Norwegian Arctic training for UK forces helicopter crews
This was published under the 2010 to 2015 Conservative and Liberal Democrat coalition government
Royal Navy, British Army and RAF helicopter crews take part in cold weather survival courses and Arctic flying training at Bardufoss
This year’s annual training held in Northern Norway by the Joint Helicopter Command took place from 15 November and ends 31 March. Known as Clockwork, JHC’s training is based at a dedicated British site within the Royal Norwegian Air Force base, Bardufoss and comprises of elements of the Commando Helicopter Force, 846 Naval Air Squadron and 659 Squadron Army Air Corps. This year saw the first deployment to Clockwork of Commando Helicopter Force’s Merlin Mk3 helicopters and the last ever deployment of the Army Air Corps Lynx Mk7s. Around 300 personnel took part in flying training and cold weather survival courses.
A range of disciplines is covered to ensure the British Army, Royal Navy and Royal Air Force can operate in a demanding environment, including but not limited to cold weather. Skills learned here were applicable in the mountains and high deserts of Afghanistan and Iraq as well as during winter chills supporting operations in Bosnia. The philosophy is “If you can survive and operate effectively here, you can survive and operate anywhere.”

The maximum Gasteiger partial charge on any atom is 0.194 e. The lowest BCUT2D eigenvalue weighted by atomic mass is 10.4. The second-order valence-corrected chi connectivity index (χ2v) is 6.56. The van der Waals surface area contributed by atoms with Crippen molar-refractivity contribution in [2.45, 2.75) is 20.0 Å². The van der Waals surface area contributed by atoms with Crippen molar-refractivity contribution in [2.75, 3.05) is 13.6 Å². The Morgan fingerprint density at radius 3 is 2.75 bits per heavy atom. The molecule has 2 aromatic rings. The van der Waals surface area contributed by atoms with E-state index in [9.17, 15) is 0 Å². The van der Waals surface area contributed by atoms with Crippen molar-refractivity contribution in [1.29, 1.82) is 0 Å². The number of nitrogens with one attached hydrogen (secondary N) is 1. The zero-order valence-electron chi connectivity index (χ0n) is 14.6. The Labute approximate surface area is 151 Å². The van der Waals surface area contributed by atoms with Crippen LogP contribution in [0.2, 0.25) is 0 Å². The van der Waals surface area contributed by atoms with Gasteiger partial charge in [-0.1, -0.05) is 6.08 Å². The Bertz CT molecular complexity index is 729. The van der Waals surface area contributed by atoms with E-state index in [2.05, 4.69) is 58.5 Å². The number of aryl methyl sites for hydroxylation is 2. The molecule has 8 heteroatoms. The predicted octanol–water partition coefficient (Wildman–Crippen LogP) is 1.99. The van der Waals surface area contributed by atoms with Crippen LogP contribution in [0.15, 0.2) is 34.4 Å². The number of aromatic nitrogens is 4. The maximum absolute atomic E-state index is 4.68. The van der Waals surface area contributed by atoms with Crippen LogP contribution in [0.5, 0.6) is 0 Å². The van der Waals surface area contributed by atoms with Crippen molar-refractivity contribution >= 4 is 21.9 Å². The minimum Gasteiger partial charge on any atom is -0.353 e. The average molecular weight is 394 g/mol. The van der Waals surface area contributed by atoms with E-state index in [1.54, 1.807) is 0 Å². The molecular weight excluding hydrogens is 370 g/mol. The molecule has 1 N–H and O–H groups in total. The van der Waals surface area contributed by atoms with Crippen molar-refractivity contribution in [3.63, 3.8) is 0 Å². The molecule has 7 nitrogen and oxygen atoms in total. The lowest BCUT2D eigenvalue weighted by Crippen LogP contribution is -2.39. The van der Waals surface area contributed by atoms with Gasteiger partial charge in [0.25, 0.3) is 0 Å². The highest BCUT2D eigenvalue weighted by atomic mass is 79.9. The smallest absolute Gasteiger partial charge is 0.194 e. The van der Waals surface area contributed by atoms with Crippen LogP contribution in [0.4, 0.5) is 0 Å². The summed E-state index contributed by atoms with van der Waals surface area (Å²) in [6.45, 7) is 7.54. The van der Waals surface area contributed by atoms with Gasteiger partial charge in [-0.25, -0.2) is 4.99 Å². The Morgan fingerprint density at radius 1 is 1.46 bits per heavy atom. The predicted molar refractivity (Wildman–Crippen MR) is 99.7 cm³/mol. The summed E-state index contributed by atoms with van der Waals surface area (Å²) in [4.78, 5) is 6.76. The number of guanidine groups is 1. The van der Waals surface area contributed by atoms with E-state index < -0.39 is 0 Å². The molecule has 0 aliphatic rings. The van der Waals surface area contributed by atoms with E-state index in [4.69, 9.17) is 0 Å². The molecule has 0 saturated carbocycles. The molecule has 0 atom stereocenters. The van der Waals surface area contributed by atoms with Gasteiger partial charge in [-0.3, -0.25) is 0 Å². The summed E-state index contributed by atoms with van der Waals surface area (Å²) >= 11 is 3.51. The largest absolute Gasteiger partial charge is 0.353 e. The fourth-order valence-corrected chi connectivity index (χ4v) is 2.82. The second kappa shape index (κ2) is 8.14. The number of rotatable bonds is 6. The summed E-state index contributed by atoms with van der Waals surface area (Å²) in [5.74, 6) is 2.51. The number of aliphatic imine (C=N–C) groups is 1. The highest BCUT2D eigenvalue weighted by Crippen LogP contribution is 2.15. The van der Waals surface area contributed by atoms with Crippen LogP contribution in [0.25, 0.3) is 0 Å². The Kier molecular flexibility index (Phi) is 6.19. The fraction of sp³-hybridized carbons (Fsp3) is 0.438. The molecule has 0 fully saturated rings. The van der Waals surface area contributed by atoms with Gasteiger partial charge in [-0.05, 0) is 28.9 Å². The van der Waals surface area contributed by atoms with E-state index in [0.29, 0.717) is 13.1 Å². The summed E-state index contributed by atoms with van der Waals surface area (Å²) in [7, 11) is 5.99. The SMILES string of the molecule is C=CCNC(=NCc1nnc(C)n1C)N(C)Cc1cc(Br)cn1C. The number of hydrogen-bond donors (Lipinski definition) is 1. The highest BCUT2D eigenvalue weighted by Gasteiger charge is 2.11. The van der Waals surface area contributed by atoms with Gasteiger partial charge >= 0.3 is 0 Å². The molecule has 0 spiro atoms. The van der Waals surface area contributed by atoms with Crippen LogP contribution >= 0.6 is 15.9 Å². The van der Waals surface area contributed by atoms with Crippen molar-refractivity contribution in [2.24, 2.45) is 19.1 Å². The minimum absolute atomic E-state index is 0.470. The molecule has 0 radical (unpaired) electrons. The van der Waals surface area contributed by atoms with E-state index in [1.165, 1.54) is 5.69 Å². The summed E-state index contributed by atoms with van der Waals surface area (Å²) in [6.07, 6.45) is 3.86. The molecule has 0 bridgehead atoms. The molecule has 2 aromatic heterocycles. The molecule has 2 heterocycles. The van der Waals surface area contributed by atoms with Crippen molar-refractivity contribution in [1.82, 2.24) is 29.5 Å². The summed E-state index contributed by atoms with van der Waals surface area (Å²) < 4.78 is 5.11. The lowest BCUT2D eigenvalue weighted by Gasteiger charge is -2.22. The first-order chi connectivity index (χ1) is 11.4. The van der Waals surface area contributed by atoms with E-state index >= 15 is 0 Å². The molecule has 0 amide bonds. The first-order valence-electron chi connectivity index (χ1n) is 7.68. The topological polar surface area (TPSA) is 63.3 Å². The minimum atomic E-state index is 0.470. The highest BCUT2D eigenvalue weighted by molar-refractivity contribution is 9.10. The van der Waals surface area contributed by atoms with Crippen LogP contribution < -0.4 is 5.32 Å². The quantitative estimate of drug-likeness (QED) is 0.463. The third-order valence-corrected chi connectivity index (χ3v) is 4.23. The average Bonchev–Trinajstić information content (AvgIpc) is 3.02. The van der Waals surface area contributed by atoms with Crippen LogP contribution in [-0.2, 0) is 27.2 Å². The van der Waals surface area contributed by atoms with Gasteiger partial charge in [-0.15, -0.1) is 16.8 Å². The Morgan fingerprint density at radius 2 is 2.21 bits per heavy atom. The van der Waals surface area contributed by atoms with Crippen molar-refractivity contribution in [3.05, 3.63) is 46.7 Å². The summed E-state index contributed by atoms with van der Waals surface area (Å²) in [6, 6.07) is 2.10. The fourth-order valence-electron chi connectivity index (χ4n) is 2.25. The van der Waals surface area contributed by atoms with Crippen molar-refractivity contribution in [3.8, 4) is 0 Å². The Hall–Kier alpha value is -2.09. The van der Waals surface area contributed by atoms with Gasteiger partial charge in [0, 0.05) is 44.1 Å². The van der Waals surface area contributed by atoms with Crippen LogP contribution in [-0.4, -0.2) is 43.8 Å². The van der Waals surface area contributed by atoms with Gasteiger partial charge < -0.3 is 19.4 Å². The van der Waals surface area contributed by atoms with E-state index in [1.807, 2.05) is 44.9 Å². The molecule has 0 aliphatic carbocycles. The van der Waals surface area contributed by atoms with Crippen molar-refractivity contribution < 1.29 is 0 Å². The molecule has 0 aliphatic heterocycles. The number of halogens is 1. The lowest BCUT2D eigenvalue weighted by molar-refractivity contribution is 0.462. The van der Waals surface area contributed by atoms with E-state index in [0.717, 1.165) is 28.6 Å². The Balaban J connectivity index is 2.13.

Operating 200km inside the Arctic Circle with temperatures sinking below minus 30 makes most procedures more challenging than usual. All personnel deploying to Norway must first pass the Cold Weather Survival Course. This consists of classroom based lectures on the environment and survival techniques, followed by outdoor training, initiated with a snowshoe uphill ‘yomp’ and spending nights in a tent. The course ends with ice breaking drills where students must plunge into a hole cut from a frozen lake, push their backpack out and once permission has been sought from the Mountain Leader Instructor, pull themselves out using ski poles.
Flying training involves pilots and crew learning to maintain and operate aircraft in extremely cold temperatures. This includes conducting helicopter landings in deep snow producing a ‘whiteout’ effect, which is similar to the ‘brownouts’ of desert landings and dealing with the recirculation produced by the rotor downdraft. Operating aircraft at mountain altitudes and in strong winds, landing on a ridge or in a valley, low level navigation, load lifting by day and night, formation sorties including field landing sites are other vital skills learned here which enable the Commando Helicopter Force, the Army Air Corps and the Royal Air Force to deliver capability for future deployments, operations and exercises.